The Victory Horticultural Portal - A Community for Historical Research

Seedsmen Hall of Fame
Honoring Horticulturalists

Dr. Henry Martin Munger

Dr. Henry Martin Munger of Cornell University stands out as a premier vegetable breeder, classical geneticist, and educator.  He received his B.S. in 1936 and from his 1941 doctoral research came the first fusarium wilt-resistant muskmelon, 'Iroquois'.  This was just the beginning of a very productive fifty five year career.

He introduced more than fifty varieties of cucumbers including whole lines of "Spacemasters", "Poinsetts", "Tablegreens" and "Marketmores".  Nearly all U.S. slicing cucumbers benefit from inheriting disease resistance and improved color directly attributable to Dr. Munger's breeding program.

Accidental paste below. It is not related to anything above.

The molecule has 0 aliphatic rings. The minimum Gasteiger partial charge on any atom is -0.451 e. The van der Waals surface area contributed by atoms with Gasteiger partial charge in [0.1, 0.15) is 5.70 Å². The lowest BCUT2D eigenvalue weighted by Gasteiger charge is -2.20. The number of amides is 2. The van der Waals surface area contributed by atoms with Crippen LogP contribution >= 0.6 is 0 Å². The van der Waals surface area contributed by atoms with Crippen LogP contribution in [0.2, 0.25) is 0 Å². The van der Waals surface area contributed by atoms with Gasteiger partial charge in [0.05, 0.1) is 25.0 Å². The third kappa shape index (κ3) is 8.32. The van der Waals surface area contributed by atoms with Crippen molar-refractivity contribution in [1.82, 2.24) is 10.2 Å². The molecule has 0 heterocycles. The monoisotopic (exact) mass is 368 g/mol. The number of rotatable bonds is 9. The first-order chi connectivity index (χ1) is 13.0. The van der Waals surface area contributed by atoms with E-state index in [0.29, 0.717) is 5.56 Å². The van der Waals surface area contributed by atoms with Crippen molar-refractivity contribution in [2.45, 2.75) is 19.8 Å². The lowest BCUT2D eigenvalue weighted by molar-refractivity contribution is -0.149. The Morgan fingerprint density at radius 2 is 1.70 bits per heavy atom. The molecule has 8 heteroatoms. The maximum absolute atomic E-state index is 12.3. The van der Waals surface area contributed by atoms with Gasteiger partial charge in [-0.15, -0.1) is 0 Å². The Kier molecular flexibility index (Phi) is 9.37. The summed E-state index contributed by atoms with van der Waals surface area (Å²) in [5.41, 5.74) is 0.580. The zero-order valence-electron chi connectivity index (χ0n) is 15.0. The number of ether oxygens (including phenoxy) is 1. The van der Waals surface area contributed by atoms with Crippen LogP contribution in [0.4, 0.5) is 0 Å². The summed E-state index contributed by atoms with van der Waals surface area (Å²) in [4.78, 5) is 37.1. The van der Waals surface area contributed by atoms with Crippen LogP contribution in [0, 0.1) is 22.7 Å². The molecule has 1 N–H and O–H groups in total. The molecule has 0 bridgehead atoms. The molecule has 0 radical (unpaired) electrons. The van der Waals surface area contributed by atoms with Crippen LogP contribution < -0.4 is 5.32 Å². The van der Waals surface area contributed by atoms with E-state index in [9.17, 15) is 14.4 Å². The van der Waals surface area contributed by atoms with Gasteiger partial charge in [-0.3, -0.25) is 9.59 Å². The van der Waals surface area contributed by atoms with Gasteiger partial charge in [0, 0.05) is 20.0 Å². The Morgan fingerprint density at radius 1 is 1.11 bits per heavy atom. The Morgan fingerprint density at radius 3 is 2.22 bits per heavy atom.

Additionally, it is estimated that half of all commercial carrots sold in the U.S. and Europe can trace heritage back to a discovery of Dr. Munger.  In 1953 while picking blueberries in Orleans, Massachusetts, he found a wild carrot plant with pink-petaled flowers instead of white.  This plant ended up being a rare male-sterile variety and ultimately the mother stock for hybrid carrot seed production.

In an interview with Biotech Reporter, he lamented the toll that agricultural biotechnology was having on traditional plant breeding by diverting funding and students away from conventional plant breeding.1  He is proof that traditional plant breeding methods work, are productive, and yield economically viable plant varieties.

Dr. Munger passed away on August 25, 2010 in Ithaca, New York.  Click here for his obituary.


  1. K. Wrage, "A lost generation of plant researchers," Biotech Reporter 12(7): 1, 4, July 1995.

  2. Obituary of Norma (Gibson) Munger.


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